Google’s efforts to offer a more secure search to users has had what seems to be an unintended positive side effect, it’s killed many of the BlackHat SEO scripts used to game the system and spread malicious files such as Rogue anti-Virus.
In October, Google announced that they would enable a feature that redirects users signed-in to their accounts to SSL search (httpS://www.google.com). The feature encrypts the search queries on the results page, offering an additional layer of protection in public areas such as free Wi-Fi at coffee shops or airports.
The drawback is that the search strings are altered, so sites that manage SEO (Search Engine Optimization) based on search terms were impacted slightly by the change. Previously, a webmaster would be able to track the search terms used by a person when they enter their site from Google. Google’s Analytics service mitigates this some, but some webmasters are still steamed over the changes.
The upside is the missing search queries and encrypted traffic hinders BlackHat SEO scripts. These scripts allow webmasters to build link farms, in an effort to game the search engines and place their domains at the top of the list for a given search term. They can also be used to hijack a search term, and poison it. This is commonly seen with sites that spread Malware or Rogue anti-Virus applications.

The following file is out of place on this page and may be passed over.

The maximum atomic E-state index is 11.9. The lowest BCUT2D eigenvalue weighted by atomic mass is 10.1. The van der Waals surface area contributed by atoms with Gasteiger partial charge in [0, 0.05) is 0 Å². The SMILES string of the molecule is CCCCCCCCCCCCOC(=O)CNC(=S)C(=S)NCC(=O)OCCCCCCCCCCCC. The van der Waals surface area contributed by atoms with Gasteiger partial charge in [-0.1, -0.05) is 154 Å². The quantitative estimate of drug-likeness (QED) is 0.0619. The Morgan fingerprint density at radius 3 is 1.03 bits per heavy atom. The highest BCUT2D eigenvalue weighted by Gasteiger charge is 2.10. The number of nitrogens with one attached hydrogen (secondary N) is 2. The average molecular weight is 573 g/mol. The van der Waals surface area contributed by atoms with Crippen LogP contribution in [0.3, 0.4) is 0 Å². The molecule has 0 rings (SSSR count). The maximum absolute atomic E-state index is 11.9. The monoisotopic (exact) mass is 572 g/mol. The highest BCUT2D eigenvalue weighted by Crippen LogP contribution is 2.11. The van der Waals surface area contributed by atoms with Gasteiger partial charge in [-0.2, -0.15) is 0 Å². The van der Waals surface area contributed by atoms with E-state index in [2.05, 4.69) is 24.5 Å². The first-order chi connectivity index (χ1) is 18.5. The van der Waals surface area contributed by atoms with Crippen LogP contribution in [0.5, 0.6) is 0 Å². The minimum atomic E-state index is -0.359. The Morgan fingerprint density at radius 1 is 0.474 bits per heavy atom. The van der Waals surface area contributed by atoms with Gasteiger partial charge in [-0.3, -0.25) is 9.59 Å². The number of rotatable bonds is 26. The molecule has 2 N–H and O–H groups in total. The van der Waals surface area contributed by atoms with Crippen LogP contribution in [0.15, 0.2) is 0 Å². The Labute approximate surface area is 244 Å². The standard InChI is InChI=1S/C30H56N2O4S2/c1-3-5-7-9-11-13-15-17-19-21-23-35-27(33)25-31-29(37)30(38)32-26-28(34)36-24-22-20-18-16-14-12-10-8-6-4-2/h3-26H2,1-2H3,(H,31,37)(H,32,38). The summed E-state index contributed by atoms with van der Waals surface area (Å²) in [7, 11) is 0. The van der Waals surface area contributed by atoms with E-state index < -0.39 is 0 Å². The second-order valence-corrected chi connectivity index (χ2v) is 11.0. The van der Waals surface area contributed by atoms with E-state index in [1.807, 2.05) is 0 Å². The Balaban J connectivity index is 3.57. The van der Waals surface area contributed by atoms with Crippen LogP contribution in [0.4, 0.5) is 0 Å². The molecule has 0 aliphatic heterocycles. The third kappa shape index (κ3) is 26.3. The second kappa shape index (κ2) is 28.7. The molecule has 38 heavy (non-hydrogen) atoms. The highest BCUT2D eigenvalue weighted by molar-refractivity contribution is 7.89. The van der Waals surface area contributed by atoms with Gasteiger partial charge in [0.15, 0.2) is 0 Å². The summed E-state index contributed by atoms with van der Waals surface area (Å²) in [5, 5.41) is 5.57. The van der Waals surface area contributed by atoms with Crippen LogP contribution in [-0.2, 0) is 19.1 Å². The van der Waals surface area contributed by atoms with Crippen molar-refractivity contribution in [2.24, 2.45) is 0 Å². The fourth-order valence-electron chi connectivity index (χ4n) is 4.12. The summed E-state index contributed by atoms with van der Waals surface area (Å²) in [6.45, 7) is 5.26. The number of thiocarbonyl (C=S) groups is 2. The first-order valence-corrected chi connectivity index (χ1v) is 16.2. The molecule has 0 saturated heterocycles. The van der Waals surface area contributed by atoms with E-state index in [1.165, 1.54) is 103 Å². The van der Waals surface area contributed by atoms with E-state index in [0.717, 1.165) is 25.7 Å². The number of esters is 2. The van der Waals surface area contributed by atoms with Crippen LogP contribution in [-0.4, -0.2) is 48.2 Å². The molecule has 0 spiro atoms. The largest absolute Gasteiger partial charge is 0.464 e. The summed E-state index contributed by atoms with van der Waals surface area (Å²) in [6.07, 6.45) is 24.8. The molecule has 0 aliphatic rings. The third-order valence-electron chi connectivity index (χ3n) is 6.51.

“When these sites receive visits from search engine visitors, they will have no idea what search sent them there. They won’t have a clear idea which search terms work and which don’t, so they are essentially in the dark. This can have a lot of impact on the effectiveness of their poisoning activities. This is, of course, good for Google as their search lists are cleaner but it’s also good for all users because they’ll be less likely to click on bad links from Google,” commented David Sancho, a Senior Threat Researcher at TrendMicro.
The only catch is that a user must be logged into their Google account to be redirected to SSL searching, but given the number of regular Google+ or GMail users, this isn’t a major issue.
There are also browser add-ons, such as HTTPS Everywhere, which can help keep you on the secure versions of many domains.